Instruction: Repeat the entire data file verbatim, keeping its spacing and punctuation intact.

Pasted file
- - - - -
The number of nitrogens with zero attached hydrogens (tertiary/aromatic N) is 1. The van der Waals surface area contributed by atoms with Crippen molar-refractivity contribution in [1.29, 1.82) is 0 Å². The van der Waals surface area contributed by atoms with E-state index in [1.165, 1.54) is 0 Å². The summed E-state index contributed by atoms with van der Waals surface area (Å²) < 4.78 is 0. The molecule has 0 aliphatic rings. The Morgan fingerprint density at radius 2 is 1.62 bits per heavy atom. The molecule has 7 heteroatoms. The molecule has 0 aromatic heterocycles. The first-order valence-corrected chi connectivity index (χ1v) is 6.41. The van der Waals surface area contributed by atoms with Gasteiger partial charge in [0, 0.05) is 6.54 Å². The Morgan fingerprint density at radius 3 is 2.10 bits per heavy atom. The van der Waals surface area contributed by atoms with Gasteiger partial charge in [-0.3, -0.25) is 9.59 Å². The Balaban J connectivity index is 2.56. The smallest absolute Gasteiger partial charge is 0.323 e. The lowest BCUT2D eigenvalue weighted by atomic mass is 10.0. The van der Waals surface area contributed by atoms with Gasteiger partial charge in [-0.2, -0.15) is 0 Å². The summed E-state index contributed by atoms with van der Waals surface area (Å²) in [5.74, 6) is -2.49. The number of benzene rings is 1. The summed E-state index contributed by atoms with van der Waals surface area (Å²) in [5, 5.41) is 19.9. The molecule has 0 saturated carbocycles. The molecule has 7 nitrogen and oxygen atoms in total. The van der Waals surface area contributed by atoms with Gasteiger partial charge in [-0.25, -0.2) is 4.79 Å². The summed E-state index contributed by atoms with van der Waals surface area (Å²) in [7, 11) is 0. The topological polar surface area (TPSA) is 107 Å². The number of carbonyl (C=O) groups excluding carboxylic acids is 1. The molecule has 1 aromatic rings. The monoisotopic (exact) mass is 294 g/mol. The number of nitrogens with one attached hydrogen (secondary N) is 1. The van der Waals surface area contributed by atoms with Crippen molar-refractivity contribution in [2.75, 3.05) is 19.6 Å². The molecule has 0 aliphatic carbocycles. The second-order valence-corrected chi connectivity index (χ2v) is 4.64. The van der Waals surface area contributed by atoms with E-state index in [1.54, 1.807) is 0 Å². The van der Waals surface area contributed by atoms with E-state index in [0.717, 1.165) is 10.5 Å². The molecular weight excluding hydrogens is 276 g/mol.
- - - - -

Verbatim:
The number of nitrogens with zero attached hydrogens (tertiary/aromatic N) is 1. The van der Waals surface area contributed by atoms with Crippen molar-refractivity contribution in [1.29, 1.82) is 0 Å². The van der Waals surface area contributed by atoms with E-state index in [1.165, 1.54) is 0 Å². The summed E-state index contributed by atoms with van der Waals surface area (Å²) < 4.78 is 0. The molecule has 0 aliphatic rings. The Morgan fingerprint density at radius 2 is 1.62 bits per heavy atom. The molecule has 7 heteroatoms. The molecule has 0 aromatic heterocycles. The first-order valence-corrected chi connectivity index (χ1v) is 6.41. The van der Waals surface area contributed by atoms with Gasteiger partial charge in [0, 0.05) is 6.54 Å². The Morgan fingerprint density at radius 3 is 2.10 bits per heavy atom. The van der Waals surface area contributed by atoms with Gasteiger partial charge in [-0.3, -0.25) is 9.59 Å². The Balaban J connectivity index is 2.56. The smallest absolute Gasteiger partial charge is 0.323 e. The lowest BCUT2D eigenvalue weighted by atomic mass is 10.0. The van der Waals surface area contributed by atoms with Gasteiger partial charge in [-0.2, -0.15) is 0 Å². The summed E-state index contributed by atoms with van der Waals surface area (Å²) in [5.74, 6) is -2.49. The number of benzene rings is 1. The summed E-state index contributed by atoms with van der Waals surface area (Å²) in [5, 5.41) is 19.9. The molecule has 0 saturated carbocycles. The molecule has 7 nitrogen and oxygen atoms in total. The van der Waals surface area contributed by atoms with Gasteiger partial charge in [-0.25, -0.2) is 4.79 Å². The summed E-state index contributed by atoms with van der Waals surface area (Å²) in [7, 11) is 0. The topological polar surface area (TPSA) is 107 Å². The number of carbonyl (C=O) groups excluding carboxylic acids is 1. The molecule has 1 aromatic rings. The monoisotopic (exact) mass is 294 g/mol. The number of nitrogens with one attached hydrogen (secondary N) is 1. The van der Waals surface area contributed by atoms with Crippen molar-refractivity contribution in [2.75, 3.05) is 19.6 Å². The molecule has 0 aliphatic carbocycles. The second-order valence-corrected chi connectivity index (χ2v) is 4.64. The van der Waals surface area contributed by atoms with E-state index in [1.54, 1.807) is 0 Å². The van der Waals surface area contributed by atoms with E-state index in [0.717, 1.165) is 10.5 Å². The molecular weight excluding hydrogens is 276 g/mol.